Canada's Premier Hub For Faith In Common Life
 
York U vs CUPE: What is the Public Responsibility of the Academy?York U vs CUPE: What is the Public Responsibility of the Academy?

York U vs CUPE: What is the Public Responsibility of the Academy?

The relationship between university administration and academic faculty has been of enduring interest to me, ever since years ago while in student government I cracked the archives on the apocalyptic admin/faculty disputes that once rocked my alma mater. . . . . . . . . . . . . . . . . . . . . . .

3 minute read
Print
Topics: Education, Justice
York U vs CUPE: What is the Public Responsibility of the Academy? January 24, 2009  |  By Robert Joustra
Like Convivium? , our free weekly email newsletter.

It seems a crescendo of bad faith negotiations at York University has finally been reached. The government of Ontario is being forced to step into a dispute which has been marked by a public rhetoric of dispute so disturbing I cannot fathom how students could still want to voluntarily subject themselves to what is surely becoming one of the most broken institutional examples of administration/faculty relations in Canada. Irrespective of responsibility the damage this process has done to York's image, relationships and community leaves me feeling profoundly sad—and not, even more sadly, for the first time in York's history.

The relationship between university administration and academic faculty has been of enduring interest to me, ever since years ago while in student government I cracked the archives on the apocalyptic admin/faculty disputes that once rocked my alma mater.

The question which always seemed to be at the heart (or very close) to these debates is: what is the responsibility—or if you prefer, relationship—of the academy to the public? I have had fellow grad students wax about the academy as a kind of ecclesial (maybe even priestly?) community, one which must be absolved of direct responsibility, because of the privileged epistemological and cultural status it has in society. Society cannot hope to govern it—or find it responsible, at least in the mundane ways a public could imagine. For these observers tenure is the feather in the academy's cap—it insulates intellectuals from the market, from the cult of efficiency, and from utilitarianism.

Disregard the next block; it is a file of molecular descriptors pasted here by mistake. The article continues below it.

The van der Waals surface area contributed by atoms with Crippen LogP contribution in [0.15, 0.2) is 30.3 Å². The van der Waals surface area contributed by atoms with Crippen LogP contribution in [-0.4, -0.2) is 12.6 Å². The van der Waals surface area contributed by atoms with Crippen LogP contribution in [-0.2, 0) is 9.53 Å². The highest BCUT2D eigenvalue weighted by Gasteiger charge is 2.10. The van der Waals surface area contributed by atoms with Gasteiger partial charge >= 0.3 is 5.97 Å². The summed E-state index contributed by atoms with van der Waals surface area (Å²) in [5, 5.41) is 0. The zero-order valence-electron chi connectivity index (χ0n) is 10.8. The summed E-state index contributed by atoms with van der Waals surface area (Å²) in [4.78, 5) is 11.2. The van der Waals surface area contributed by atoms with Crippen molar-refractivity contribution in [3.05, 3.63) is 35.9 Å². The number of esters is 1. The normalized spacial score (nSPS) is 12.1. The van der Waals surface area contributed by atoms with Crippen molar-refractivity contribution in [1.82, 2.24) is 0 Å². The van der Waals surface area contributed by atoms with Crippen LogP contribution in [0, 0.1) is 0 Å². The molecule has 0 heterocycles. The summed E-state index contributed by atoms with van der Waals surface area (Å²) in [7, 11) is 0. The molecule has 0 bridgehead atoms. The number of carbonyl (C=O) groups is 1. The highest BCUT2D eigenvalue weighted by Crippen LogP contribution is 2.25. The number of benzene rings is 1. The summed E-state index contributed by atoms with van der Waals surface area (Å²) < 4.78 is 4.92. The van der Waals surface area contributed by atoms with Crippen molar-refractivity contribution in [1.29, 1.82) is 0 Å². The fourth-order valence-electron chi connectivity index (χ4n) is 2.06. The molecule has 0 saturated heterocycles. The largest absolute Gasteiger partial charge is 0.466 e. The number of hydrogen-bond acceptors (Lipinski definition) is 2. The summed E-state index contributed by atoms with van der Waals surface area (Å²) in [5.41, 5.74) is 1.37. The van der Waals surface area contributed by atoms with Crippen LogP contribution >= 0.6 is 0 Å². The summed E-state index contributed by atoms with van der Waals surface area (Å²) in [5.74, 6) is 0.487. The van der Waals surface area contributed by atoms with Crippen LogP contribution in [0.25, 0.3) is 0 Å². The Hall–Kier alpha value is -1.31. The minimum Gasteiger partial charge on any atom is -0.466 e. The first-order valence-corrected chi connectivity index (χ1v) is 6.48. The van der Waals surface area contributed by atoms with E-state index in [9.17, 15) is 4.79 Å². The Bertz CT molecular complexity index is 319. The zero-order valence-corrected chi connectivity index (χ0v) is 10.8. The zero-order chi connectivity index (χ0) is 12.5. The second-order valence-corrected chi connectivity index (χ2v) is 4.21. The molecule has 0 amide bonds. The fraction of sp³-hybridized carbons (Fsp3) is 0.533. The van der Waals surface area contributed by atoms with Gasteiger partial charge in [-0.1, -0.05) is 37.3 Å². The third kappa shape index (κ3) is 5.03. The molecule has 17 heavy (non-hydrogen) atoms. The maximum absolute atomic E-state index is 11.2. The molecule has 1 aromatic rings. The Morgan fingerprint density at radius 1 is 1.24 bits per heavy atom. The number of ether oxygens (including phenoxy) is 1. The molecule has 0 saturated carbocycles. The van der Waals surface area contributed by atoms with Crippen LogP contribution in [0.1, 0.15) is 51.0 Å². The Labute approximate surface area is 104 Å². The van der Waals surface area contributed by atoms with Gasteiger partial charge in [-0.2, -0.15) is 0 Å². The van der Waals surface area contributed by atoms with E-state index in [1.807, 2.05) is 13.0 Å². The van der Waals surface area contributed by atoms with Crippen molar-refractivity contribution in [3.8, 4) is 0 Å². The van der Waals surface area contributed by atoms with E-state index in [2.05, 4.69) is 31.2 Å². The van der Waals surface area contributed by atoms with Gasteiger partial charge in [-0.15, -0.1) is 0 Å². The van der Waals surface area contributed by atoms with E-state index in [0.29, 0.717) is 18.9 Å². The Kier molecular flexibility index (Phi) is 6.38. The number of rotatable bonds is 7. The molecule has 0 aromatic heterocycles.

Of course those fatly endowed chairs still need a generous public to endow them (at least in the American system), who are sometimes not at all pleased about the course that this academic freedom takes. Indeed—as the endowment wars heat up—those bestowing the money are trying to tie more and more accountability to how university administrations spend their money. The horror of academics could not be more pronounced. Stanley Fish even calls this era that of The Last Professor. In this apocalyptic vision liberal arts programs will be driven under by market forces, which don't see generous bottom lines at the end of history, philosophy or literature degrees—in the same way they might at the end of engineering, biology or chemistry. Privately, I have had more than a few former liberal arts graduates confess to me that their university Bachelor of Arts was of “limited use” because it did not prepare them for a professional career. It was all very interesting, but they had no employable skills.

So what of this relationship between faculty and administration?—between scholars who recognize, as Fish does, that education for its own sake is a public good from which society and culture genuinely benefit—and between administration constantly pressured to produce learned students capable of performing the promised return on private and public investments.

I think this question is at the heart of the nature of the post-modern (re: 21st century) university. I think it is also animating many of the disputes at York, where faculty work (rightly) to protect their autonomy and privileges to insulate against a market academy, and where administration works (also rightly) to present a saleable face to the important work that goes on at institutions of higher learning.

How do we strike this balance? On my mind particularly is how should a Christian university strike this balance? I suspect our theories on this are fairly well developed, but our practice is not—from what I see—all that great (and I do not suggest for a moment the forthcoming generation will do any better). I recently highlighted a book from the Scripture and Hermeneutics Seminar The Bible and the University. Is there anything comparable—either in consultations or publications—that draws together top level Christian university administrators and faculty to consider the market and the university?

If folks like Mike Goheen are right—and in this at least I think they are—that the market and its ancillary institutions in the global economy present the challenge of our generation, this deserves much more thought and action—much better thought and action than we see sadly unfolding at York University.

JOIN CONVIVIUM

Convivium means living together. Unlike many digital magazines, we haven’t put up a digital paywall. We want to keep the conversation regarding faith in our common and public life as open as possible.

Like Convivium?

, our free weekly email newsletter.